Kathryn Cook  /  AP
An SH-60B Seahawk helicopter hovers over a merchant vessel Saturday in the Caribbean, as a U.S. Navy team boards for an exercise to search for explosives as part of the joint operation Panamax 2004, a simulated terrorist attack on the Panama Canal.
updated 8/15/2004 4:37:14 PM ET 2004-08-15T20:37:14

The U.S. Coast Guard boarded the ship in the choppy Caribbean waters and began counting crew members, but the numbers did not match those given earlier.

As helicopters whirred overhead, officials searched below deck and found a man crouched in a closet — a possible terrorist, according to information used in the weeklong anti-terrorist exercise aimed at protecting the Panama Canal, an essential route for international commerce.

While the supposed “terrorist” was just acting, military and security officials believe the canal is a legitimate target.

Eight countries wrapped up intensive joint training Sunday, giving an Associated Press photographer an exclusive spot on the USS Crommelin, where Panamanian officials helped U.S. and Colombian sailors identify suspicious ships that were boarded and searched for weapons.

Three countries — the United States, Panama and Chile — staged similar naval exercises a year ago.

This year, the number of participants grew to include Argentina, Chile, Colombia, the Dominican Republic, Honduras, Panama, Peru and the United States. Ecuador sent observers.

188 million tons of cargo
For days, military and security officials searched ships and scoured Pacific and Caribbean waters for signs of suspicious activity.

An attack on the canal would deal a huge blow to global trade. In 2003, boats making more than 13,000 trips through the waterway carried about 188 million long tons of cargo.

“The canal not only is our most valuable asset, but also it’s an asset for all the countries in the hemisphere,” said Jose Antonio Isaza, director of Panama’s National Maritime Service.

While there is no direct evidence linking the canal with a specific threat, officials worry it could be a likely target.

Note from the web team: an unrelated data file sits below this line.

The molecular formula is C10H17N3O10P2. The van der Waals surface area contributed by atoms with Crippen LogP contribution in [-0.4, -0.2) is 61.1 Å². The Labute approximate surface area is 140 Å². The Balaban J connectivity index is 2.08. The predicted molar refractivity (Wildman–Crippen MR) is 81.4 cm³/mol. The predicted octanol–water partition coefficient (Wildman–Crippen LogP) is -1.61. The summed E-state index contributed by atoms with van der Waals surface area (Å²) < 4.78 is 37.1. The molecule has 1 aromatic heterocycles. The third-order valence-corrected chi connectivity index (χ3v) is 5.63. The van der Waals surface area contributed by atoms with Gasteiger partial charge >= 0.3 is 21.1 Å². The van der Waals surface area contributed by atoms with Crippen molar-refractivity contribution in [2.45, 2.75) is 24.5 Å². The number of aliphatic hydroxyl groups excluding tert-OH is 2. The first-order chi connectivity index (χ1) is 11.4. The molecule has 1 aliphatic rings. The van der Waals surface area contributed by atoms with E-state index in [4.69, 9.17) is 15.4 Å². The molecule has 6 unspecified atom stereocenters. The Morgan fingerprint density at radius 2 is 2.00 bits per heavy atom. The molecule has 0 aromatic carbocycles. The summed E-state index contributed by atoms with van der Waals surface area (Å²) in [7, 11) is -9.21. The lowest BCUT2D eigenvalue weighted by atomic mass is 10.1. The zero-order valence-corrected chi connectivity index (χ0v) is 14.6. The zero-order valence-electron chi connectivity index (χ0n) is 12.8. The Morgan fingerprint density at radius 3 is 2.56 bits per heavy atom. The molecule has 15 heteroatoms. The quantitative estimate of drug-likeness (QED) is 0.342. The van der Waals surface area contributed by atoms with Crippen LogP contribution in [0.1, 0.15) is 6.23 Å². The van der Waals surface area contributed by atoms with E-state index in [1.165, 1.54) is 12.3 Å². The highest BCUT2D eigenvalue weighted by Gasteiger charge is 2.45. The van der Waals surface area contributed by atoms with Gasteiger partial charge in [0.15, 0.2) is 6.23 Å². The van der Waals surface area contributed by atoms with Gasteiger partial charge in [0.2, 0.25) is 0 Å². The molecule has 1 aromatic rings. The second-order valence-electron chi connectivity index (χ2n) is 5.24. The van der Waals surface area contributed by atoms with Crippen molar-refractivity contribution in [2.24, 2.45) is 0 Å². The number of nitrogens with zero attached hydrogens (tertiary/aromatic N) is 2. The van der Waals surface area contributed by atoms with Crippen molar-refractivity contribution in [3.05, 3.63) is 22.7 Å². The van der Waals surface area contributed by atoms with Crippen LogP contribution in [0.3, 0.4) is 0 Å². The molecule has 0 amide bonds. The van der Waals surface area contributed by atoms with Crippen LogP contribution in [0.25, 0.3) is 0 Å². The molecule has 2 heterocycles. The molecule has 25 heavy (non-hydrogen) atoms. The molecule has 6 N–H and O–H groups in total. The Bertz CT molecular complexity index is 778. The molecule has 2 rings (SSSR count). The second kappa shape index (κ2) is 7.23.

Al-Qaida suspect was in Panama
In April 2001, a suspected al-Qaida figure identified as Adnan Gulshair El Shukrijumah arrived in Panama legally from the United States and stayed for 10 days, said Panama’s security council chief, Ramiro Jarvis.

Immigration records show that El Shukrijumah then apparently returned to the United States, Panama Interior Department spokesman David Salayandia said. Authorities have been looking for him since.

Kathryn Cook  /  AP
US Coast Guard climb up the side of a merchant ship during a boarding exercise to search for a known terrorist as part of Panamax 2004.
Last year, the FBI said it wanted to question El Shukrijumah on suspicion of involvement in plotting al-Qaida attacks on the United States or its interests abroad. But he faces no formal charges, officials said.

U.S. authorities said they are investigating whether there are any links between El Shukrijumah and other terrorist suspects, including Jose Padilla, an American arrested in 2002 for allegedly plotting to detonate a radioactive bomb. The two apparently both lived in South Florida in the 1990s.

Panama has taken steps to ensure that the canal is protected. In May, it signed an agreement allowing U.S. officials to board Panamanian flagships and search them for weapons of mass destruction.

The nation is the world’s largest shipping registry, with Panamanian flags flying on 21 percent of all registered ships. Of those 10,400 ships, more than half — about 5,700 — are cargo ships, the Panama Maritime Authority said.

The agreement was similar to an accord the U.S. State Department reached in February with Liberia, the world’s No. 2 registry.

Hundreds involved
The canal training exercises began a week ago with planning, and advanced Tuesday to land and water exercises. They included hundreds of personnel from the army, navy, air force and coast guard.

Four merchant ships were contracted as mock threatening vessels.

Colombian ship commander Pablo Romero, whose crew helped search for the suspicious ships, said the training was important because Panama has a very small naval force.

The canal also is vital to Colombia, which uses the waterway to move ships from coast to coast.

The exercise also demonstrated the worldwide effort at fighting terrorism.

“It offers up a lot of the good training we won’t get at any other time,” said U.S. operations officer Lt. Kimberley Mitchell, 32, of Solon Springs, Wis. “On this whole thing we call the global war on terrorism, it promotes a working relationship.”

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